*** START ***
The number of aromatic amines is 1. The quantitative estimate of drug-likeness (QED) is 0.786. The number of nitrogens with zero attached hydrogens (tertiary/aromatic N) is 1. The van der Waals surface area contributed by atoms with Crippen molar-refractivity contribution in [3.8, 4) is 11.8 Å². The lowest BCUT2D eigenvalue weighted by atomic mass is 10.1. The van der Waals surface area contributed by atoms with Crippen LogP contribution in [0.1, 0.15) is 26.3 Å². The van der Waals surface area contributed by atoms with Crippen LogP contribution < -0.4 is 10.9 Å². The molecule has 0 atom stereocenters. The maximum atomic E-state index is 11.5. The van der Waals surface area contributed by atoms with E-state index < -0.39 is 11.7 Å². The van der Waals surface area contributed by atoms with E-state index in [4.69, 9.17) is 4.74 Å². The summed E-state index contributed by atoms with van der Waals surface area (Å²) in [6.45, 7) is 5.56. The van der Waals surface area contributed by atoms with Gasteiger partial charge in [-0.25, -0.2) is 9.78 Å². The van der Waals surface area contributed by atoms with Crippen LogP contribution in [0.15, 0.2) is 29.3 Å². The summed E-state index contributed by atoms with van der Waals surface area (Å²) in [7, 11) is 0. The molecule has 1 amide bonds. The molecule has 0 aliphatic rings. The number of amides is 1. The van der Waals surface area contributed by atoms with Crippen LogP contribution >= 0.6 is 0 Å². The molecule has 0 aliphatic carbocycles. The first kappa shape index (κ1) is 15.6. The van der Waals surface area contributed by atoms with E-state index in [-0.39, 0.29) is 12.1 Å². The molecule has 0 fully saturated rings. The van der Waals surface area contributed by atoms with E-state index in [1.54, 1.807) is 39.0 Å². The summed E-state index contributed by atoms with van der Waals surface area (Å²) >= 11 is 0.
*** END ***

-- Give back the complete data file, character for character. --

The number of aromatic amines is 1. The quantitative estimate of drug-likeness (QED) is 0.786. The number of nitrogens with zero attached hydrogens (tertiary/aromatic N) is 1. The van der Waals surface area contributed by atoms with Crippen molar-refractivity contribution in [3.8, 4) is 11.8 Å². The lowest BCUT2D eigenvalue weighted by atomic mass is 10.1. The van der Waals surface area contributed by atoms with Crippen LogP contribution in [0.1, 0.15) is 26.3 Å². The van der Waals surface area contributed by atoms with Crippen LogP contribution < -0.4 is 10.9 Å². The molecule has 0 atom stereocenters. The maximum atomic E-state index is 11.5. The van der Waals surface area contributed by atoms with E-state index < -0.39 is 11.7 Å². The van der Waals surface area contributed by atoms with E-state index in [4.69, 9.17) is 4.74 Å². The summed E-state index contributed by atoms with van der Waals surface area (Å²) in [6.45, 7) is 5.56. The van der Waals surface area contributed by atoms with Gasteiger partial charge in [-0.25, -0.2) is 9.78 Å². The van der Waals surface area contributed by atoms with Crippen LogP contribution in [0.15, 0.2) is 29.3 Å². The summed E-state index contributed by atoms with van der Waals surface area (Å²) in [7, 11) is 0. The molecule has 1 amide bonds. The molecule has 0 aliphatic rings. The number of amides is 1. The van der Waals surface area contributed by atoms with Crippen LogP contribution >= 0.6 is 0 Å². The molecule has 0 aliphatic carbocycles. The first kappa shape index (κ1) is 15.6. The van der Waals surface area contributed by atoms with E-state index in [-0.39, 0.29) is 12.1 Å². The molecule has 0 fully saturated rings. The van der Waals surface area contributed by atoms with E-state index in [1.54, 1.807) is 39.0 Å². The summed E-state index contributed by atoms with van der Waals surface area (Å²) >= 11 is 0.